The EPP will not decide the fate of Fidesz in the foreseeable future as the coronavirus crisis not only makes it physically impossible for hundreds of people to gather for a political assembly, but European politicians are also facing many more urgent tasks, Eurologus reports.
The Political Assembly of the European People’s Party is responsible for deciding either the exclusion or suspension of a member party, but it will meet only after lifting the restrictions on movement due to the coronavirus epidemic, EPP President Donald Tusk’s communications team said to Eurologus.
Right now, it is virtually impossible for participants from all 68 member parties of the EPP to travel at all and safely hold an event for hundreds of people.
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As the portal points out, even with the most optimistic estimates, it could take months until political life can resume in Brussels.
Meanwhile, the tension between Fidesz and some members of the EPP has once again flared up.
Last year, the Hungarian governing party was suspended from the party family to undergo an investigation as to whether it has breached the values of the EPP and rule of law.
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But a week ago, EPP President Donald Tusk told members of the People’s Party they would soon have to reconsider whether to expel Fidesz, but only after the current epidemic has passed. The next day, according to the Financial Times, Orbán wrote a letter to Annegret Kramp-Karrenbauer, president of Germany’s Christian Democratic Union (CDU), accusing Tusk of sowing seeds of division within the center-right political grouping and playing domestic political games.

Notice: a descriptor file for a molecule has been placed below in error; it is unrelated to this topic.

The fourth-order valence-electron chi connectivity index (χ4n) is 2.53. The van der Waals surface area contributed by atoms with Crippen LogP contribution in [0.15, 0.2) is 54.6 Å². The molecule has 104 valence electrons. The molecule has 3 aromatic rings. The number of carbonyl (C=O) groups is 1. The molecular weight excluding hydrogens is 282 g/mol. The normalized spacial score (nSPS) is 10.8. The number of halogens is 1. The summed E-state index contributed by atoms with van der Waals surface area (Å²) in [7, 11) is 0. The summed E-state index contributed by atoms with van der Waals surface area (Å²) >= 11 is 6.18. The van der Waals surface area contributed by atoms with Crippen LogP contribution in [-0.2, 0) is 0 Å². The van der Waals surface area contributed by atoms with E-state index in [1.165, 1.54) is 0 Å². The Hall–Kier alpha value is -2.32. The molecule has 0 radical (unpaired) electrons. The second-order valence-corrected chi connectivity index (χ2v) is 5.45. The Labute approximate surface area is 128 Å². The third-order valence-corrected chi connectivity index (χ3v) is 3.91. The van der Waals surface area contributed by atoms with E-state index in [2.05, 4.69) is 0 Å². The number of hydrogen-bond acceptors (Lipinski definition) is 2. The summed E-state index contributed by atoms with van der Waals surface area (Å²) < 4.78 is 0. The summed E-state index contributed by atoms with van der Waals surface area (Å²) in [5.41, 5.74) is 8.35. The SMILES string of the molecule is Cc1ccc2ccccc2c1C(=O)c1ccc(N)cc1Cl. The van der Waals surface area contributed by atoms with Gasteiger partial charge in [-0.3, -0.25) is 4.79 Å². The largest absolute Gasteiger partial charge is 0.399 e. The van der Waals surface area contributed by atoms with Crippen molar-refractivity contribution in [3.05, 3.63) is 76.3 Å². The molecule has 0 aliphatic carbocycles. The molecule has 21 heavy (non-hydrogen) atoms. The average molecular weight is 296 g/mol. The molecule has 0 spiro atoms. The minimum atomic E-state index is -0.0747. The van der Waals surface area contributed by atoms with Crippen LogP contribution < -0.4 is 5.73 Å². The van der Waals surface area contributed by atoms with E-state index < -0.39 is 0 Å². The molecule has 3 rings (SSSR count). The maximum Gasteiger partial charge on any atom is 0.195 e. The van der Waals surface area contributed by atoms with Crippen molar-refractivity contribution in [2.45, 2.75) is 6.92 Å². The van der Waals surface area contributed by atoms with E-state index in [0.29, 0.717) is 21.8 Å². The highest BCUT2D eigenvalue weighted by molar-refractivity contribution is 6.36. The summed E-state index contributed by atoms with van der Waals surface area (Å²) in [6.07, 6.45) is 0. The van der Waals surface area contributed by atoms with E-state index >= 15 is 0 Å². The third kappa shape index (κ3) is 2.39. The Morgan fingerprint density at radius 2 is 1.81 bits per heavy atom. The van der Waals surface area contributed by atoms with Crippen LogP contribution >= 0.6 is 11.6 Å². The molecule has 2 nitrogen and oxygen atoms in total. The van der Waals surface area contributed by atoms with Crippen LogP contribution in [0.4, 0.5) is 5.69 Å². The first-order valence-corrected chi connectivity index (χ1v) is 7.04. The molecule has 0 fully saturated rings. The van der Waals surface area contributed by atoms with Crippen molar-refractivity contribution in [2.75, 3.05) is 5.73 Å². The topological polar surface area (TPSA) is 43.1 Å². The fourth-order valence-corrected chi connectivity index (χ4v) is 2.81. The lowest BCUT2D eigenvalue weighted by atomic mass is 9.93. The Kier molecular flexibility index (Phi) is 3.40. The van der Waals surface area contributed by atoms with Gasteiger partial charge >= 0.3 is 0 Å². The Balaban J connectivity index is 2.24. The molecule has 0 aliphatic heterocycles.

Also last week, in a joint letter addressed to EPP President Donald Tusk, thirteen members of the European People’s Party called for Fidesz to be expelled after the much debated epidemic response law was accepted, granting extraordinary powers to Viktor Orbán.
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According to the signatories, the law is a clear violation of the principles of liberal democracy and European values.
In response, Orbán addressed a letter to Antonio Lopez-Isturiz White, secretary-general of the EPP on Friday, stating he would be open to discussing any issue once the epidemic was over, but until then, he would use all his time to take measures aimed at protecting lives and saving the economy. “With all due respect, I have no time for this,” Orbán emphasized.
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However, it doesn’t seem the situation will be addressed in the long run either. As Eurologus points out (although for various reasons), the majority of the People’s Party still does not want to expel Orbán and his party.
Most of the 13 party members demanding Fidesz to be expelled are the same as those who have argued before that the Hungarian ruling party has no place in a Christian-Democratic party family, such as the EPP. These are mostly Scandinavian and Benelux political blocs, with 1-3 votes in the assembly.
Also, the more influential parties like the Spanish People’s Party(PP), Forza Italia, and three other smaller Italian parties did not support this initiative. In addition, they are traditionally considered Orbán’s allies.
Featured photo by Balázs Szecsődi/MTI